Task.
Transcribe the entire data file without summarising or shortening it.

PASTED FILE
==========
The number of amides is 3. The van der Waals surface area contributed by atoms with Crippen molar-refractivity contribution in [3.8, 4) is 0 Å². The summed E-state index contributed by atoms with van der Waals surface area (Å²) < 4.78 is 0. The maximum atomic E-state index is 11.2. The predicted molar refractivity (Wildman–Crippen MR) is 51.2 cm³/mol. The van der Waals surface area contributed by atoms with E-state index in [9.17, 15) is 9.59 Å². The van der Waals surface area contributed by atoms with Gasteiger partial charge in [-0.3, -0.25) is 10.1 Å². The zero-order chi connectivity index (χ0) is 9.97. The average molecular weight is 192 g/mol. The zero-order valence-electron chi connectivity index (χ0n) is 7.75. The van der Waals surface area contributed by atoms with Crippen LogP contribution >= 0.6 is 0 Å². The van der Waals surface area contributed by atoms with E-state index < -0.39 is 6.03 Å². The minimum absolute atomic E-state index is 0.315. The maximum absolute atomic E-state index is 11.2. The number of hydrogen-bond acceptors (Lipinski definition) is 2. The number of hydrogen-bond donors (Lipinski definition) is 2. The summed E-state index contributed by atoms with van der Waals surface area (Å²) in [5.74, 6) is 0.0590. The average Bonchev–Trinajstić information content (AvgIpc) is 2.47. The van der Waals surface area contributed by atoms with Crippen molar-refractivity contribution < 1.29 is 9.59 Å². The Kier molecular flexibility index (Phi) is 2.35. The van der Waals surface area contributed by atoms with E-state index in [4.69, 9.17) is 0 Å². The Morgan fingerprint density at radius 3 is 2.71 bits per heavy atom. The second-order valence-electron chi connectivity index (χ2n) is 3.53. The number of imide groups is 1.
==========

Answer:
The number of amides is 3. The van der Waals surface area contributed by atoms with Crippen molar-refractivity contribution in [3.8, 4) is 0 Å². The summed E-state index contributed by atoms with van der Waals surface area (Å²) < 4.78 is 0. The maximum atomic E-state index is 11.2. The predicted molar refractivity (Wildman–Crippen MR) is 51.2 cm³/mol. The van der Waals surface area contributed by atoms with E-state index in [9.17, 15) is 9.59 Å². The van der Waals surface area contributed by atoms with Gasteiger partial charge in [-0.3, -0.25) is 10.1 Å². The zero-order chi connectivity index (χ0) is 9.97. The average molecular weight is 192 g/mol. The zero-order valence-electron chi connectivity index (χ0n) is 7.75. The van der Waals surface area contributed by atoms with Crippen LogP contribution >= 0.6 is 0 Å². The van der Waals surface area contributed by atoms with E-state index < -0.39 is 6.03 Å². The minimum absolute atomic E-state index is 0.315. The maximum absolute atomic E-state index is 11.2. The number of hydrogen-bond acceptors (Lipinski definition) is 2. The number of hydrogen-bond donors (Lipinski definition) is 2. The summed E-state index contributed by atoms with van der Waals surface area (Å²) in [5.74, 6) is 0.0590. The average Bonchev–Trinajstić information content (AvgIpc) is 2.47. The van der Waals surface area contributed by atoms with Crippen molar-refractivity contribution < 1.29 is 9.59 Å². The Kier molecular flexibility index (Phi) is 2.35. The van der Waals surface area contributed by atoms with E-state index in [4.69, 9.17) is 0 Å². The Morgan fingerprint density at radius 3 is 2.71 bits per heavy atom. The second-order valence-electron chi connectivity index (χ2n) is 3.53. The number of imide groups is 1.